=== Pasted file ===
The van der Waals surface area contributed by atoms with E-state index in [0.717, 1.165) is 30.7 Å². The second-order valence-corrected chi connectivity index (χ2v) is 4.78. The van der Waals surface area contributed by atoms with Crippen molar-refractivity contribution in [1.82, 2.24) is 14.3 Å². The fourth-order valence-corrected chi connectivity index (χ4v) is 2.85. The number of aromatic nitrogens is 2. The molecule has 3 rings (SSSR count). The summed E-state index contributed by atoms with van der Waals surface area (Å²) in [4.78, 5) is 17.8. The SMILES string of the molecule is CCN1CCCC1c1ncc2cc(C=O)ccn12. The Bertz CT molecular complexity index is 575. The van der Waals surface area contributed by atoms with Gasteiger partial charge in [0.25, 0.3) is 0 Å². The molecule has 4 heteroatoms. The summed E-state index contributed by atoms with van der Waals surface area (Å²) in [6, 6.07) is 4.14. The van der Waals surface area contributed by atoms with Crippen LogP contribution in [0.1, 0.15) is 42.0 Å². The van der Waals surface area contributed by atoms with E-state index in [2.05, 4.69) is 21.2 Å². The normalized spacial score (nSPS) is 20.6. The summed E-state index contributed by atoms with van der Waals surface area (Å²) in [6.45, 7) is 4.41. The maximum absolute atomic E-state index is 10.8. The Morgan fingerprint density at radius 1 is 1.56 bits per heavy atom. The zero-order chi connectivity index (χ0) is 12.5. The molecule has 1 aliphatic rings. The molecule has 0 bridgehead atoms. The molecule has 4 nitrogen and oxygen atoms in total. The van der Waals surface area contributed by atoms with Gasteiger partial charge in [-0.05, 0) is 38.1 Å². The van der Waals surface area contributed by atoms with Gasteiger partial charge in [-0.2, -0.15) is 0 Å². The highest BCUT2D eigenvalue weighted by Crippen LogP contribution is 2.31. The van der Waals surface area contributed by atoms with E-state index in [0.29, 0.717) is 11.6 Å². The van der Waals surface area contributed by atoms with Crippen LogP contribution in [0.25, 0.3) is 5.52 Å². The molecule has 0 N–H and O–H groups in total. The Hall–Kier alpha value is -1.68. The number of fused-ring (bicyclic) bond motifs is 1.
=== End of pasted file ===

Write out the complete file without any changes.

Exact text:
The van der Waals surface area contributed by atoms with E-state index in [0.717, 1.165) is 30.7 Å². The second-order valence-corrected chi connectivity index (χ2v) is 4.78. The van der Waals surface area contributed by atoms with Crippen molar-refractivity contribution in [1.82, 2.24) is 14.3 Å². The fourth-order valence-corrected chi connectivity index (χ4v) is 2.85. The number of aromatic nitrogens is 2. The molecule has 3 rings (SSSR count). The summed E-state index contributed by atoms with van der Waals surface area (Å²) in [4.78, 5) is 17.8. The SMILES string of the molecule is CCN1CCCC1c1ncc2cc(C=O)ccn12. The Bertz CT molecular complexity index is 575. The van der Waals surface area contributed by atoms with Gasteiger partial charge in [0.25, 0.3) is 0 Å². The molecule has 4 heteroatoms. The summed E-state index contributed by atoms with van der Waals surface area (Å²) in [6, 6.07) is 4.14. The van der Waals surface area contributed by atoms with Crippen LogP contribution in [0.1, 0.15) is 42.0 Å². The van der Waals surface area contributed by atoms with E-state index in [2.05, 4.69) is 21.2 Å². The normalized spacial score (nSPS) is 20.6. The summed E-state index contributed by atoms with van der Waals surface area (Å²) in [6.45, 7) is 4.41. The maximum absolute atomic E-state index is 10.8. The Morgan fingerprint density at radius 1 is 1.56 bits per heavy atom. The zero-order chi connectivity index (χ0) is 12.5. The molecule has 1 aliphatic rings. The molecule has 0 bridgehead atoms. The molecule has 4 nitrogen and oxygen atoms in total. The van der Waals surface area contributed by atoms with Gasteiger partial charge in [-0.05, 0) is 38.1 Å². The van der Waals surface area contributed by atoms with Gasteiger partial charge in [-0.2, -0.15) is 0 Å². The highest BCUT2D eigenvalue weighted by Crippen LogP contribution is 2.31. The van der Waals surface area contributed by atoms with E-state index in [0.29, 0.717) is 11.6 Å². The van der Waals surface area contributed by atoms with Crippen LogP contribution in [0.25, 0.3) is 5.52 Å². The molecule has 0 N–H and O–H groups in total. The Hall–Kier alpha value is -1.68. The number of fused-ring (bicyclic) bond motifs is 1.